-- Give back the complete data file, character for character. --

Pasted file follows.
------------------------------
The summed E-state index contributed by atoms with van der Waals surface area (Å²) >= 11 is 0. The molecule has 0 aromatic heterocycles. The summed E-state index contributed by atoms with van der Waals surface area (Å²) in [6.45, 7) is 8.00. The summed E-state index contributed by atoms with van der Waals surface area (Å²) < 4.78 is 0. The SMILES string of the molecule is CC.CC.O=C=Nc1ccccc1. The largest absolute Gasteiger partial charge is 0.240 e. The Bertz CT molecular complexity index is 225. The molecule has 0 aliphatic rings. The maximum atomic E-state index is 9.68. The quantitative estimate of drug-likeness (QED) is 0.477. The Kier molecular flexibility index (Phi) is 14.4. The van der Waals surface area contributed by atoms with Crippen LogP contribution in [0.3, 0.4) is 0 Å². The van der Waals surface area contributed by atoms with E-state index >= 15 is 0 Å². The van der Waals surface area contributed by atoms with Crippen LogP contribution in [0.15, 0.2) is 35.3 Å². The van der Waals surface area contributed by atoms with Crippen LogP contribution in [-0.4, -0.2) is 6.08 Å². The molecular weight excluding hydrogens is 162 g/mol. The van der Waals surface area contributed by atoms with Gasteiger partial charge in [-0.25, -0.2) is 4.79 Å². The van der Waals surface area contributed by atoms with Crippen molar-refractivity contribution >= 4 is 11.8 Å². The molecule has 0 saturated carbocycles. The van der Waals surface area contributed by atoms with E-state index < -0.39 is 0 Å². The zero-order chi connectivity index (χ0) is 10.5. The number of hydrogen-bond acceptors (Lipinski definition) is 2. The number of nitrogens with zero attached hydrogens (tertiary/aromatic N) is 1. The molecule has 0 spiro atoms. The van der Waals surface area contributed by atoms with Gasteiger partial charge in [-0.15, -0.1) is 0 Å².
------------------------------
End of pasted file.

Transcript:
The summed E-state index contributed by atoms with van der Waals surface area (Å²) >= 11 is 0. The molecule has 0 aromatic heterocycles. The summed E-state index contributed by atoms with van der Waals surface area (Å²) in [6.45, 7) is 8.00. The summed E-state index contributed by atoms with van der Waals surface area (Å²) < 4.78 is 0. The SMILES string of the molecule is CC.CC.O=C=Nc1ccccc1. The largest absolute Gasteiger partial charge is 0.240 e. The Bertz CT molecular complexity index is 225. The molecule has 0 aliphatic rings. The maximum atomic E-state index is 9.68. The quantitative estimate of drug-likeness (QED) is 0.477. The Kier molecular flexibility index (Phi) is 14.4. The van der Waals surface area contributed by atoms with Crippen LogP contribution in [0.3, 0.4) is 0 Å². The van der Waals surface area contributed by atoms with E-state index >= 15 is 0 Å². The van der Waals surface area contributed by atoms with Crippen LogP contribution in [0.15, 0.2) is 35.3 Å². The van der Waals surface area contributed by atoms with Crippen LogP contribution in [-0.4, -0.2) is 6.08 Å². The molecular weight excluding hydrogens is 162 g/mol. The van der Waals surface area contributed by atoms with Gasteiger partial charge in [-0.25, -0.2) is 4.79 Å². The van der Waals surface area contributed by atoms with Crippen molar-refractivity contribution >= 4 is 11.8 Å². The molecule has 0 saturated carbocycles. The van der Waals surface area contributed by atoms with E-state index < -0.39 is 0 Å². The zero-order chi connectivity index (χ0) is 10.5. The number of hydrogen-bond acceptors (Lipinski definition) is 2. The number of nitrogens with zero attached hydrogens (tertiary/aromatic N) is 1. The molecule has 0 spiro atoms. The van der Waals surface area contributed by atoms with Gasteiger partial charge in [-0.15, -0.1) is 0 Å².